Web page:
The really cool thing about these books is that they show change in women over time. They could all be classified as women’s fiction! 🙂
Convenience Store Woman is particularly wonderful. One reviewer described it like a stage play and it makes sense. It’s a hyper-detailed description of a convenience store worker who has been there for 18 years!!!!! She’s at the age where people are asking her why she’s not married and doesn’t have a career. I would have to say the most disappointing part of the book was when it looked like she would get settle and finally get a real career job, However! Spoiler Alert: She actually realizes that the Convenience Store is where she belongs, and chooses to embrace the life she HAS been living all this time. That definitely felt like a victory.
I loved What the Night Sings by Vesper Stamper, for both the illustrations and the story. It’s about Gerta, a Holocaust survivor and the three years between the end of the war and the next chapter of her life. She meets Lev, a fellow survivor who wants to marry her to start a new life. However, Gerta refuses because 1) she is initially in love with this other survivor, Michah, who is a Zionist and kind of awful and 2) she doesn’t see the point in doing anything permanent. However (and nevertheless), they do get married. It seems that Gerta does find herself and can picture a new life unfolding, which may be the greatest victory of all.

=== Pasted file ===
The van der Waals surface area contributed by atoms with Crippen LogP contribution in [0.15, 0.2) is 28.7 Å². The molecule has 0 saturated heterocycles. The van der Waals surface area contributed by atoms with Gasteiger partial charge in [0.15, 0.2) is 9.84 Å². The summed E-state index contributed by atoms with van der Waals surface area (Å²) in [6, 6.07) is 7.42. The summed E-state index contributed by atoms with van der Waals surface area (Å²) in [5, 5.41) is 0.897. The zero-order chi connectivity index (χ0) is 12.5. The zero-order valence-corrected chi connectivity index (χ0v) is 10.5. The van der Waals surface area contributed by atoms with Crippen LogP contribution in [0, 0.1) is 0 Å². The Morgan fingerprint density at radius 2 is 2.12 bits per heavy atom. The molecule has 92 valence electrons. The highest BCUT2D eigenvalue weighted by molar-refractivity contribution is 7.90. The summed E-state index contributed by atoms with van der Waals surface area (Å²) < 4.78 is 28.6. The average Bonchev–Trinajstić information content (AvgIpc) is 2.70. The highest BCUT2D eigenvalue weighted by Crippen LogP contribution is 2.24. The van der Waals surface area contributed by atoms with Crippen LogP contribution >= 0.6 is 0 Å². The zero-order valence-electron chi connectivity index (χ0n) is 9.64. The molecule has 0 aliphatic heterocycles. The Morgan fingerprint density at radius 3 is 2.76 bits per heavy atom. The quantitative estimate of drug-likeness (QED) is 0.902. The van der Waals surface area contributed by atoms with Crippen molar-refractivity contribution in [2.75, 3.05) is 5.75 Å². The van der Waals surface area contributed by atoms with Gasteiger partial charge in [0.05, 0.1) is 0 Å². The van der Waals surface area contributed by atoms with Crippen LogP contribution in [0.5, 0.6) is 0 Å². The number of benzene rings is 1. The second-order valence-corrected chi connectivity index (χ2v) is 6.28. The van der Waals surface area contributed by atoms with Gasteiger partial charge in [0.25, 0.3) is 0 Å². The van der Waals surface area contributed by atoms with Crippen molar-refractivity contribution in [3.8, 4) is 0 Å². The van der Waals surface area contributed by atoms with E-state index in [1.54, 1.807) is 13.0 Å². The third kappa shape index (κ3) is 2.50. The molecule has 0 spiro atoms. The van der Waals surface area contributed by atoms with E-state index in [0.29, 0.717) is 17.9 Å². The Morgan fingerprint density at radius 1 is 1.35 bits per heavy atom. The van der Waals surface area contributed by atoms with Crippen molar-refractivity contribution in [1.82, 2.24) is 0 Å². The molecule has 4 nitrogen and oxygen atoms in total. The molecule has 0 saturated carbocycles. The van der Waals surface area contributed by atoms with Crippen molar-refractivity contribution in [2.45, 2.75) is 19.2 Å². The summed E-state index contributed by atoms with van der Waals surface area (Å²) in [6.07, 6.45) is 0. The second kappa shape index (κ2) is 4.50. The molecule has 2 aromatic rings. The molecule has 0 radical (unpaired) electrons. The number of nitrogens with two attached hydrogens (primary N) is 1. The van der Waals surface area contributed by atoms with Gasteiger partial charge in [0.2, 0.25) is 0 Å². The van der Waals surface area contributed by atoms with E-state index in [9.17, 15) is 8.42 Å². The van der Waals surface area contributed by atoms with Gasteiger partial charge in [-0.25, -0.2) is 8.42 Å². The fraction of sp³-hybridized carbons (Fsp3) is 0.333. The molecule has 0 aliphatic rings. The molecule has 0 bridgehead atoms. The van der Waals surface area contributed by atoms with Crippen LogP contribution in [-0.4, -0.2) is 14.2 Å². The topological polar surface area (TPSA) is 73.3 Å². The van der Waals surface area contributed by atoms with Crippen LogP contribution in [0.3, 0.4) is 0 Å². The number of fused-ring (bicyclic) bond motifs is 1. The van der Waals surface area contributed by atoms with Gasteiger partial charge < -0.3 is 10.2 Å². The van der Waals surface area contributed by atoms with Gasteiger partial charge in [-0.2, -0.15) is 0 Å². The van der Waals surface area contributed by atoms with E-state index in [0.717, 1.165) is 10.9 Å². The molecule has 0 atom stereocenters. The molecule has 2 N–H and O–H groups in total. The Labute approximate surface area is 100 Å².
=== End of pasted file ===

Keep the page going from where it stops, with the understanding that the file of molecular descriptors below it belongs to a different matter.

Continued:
I LOVE THE CILLA LEE-JENKINS series. I actually met the author Susan Tan, at Kweli19! I love how it’s semi-autobiographical. Cilla is just the coolest kid and I related to so many of her Struggles. The illustrations by Dana Wulfekotte are just adorbs and capture the story so well. I love everything about this series including:
- How Cilla references writing and plot devices IN HER LIFE
- The fact that Cilla wants to be an author extraordinaire
- All 4 of her grandparents: Grandpa and Grandma Jenkins, Ye Ye and Nai Nai
- Her little sisters Gwen and Essie
- Her friends, Colleen, Melissa, and Ben. The supporting cast in this series is pretty solid! I also love the teachers she’s had all three years. It could be pretty hit or miss.
- The book doesn’t shy away from some of the doubts and uncomfortable situations that Asian-American women face.
So so happy that these books exist. ❤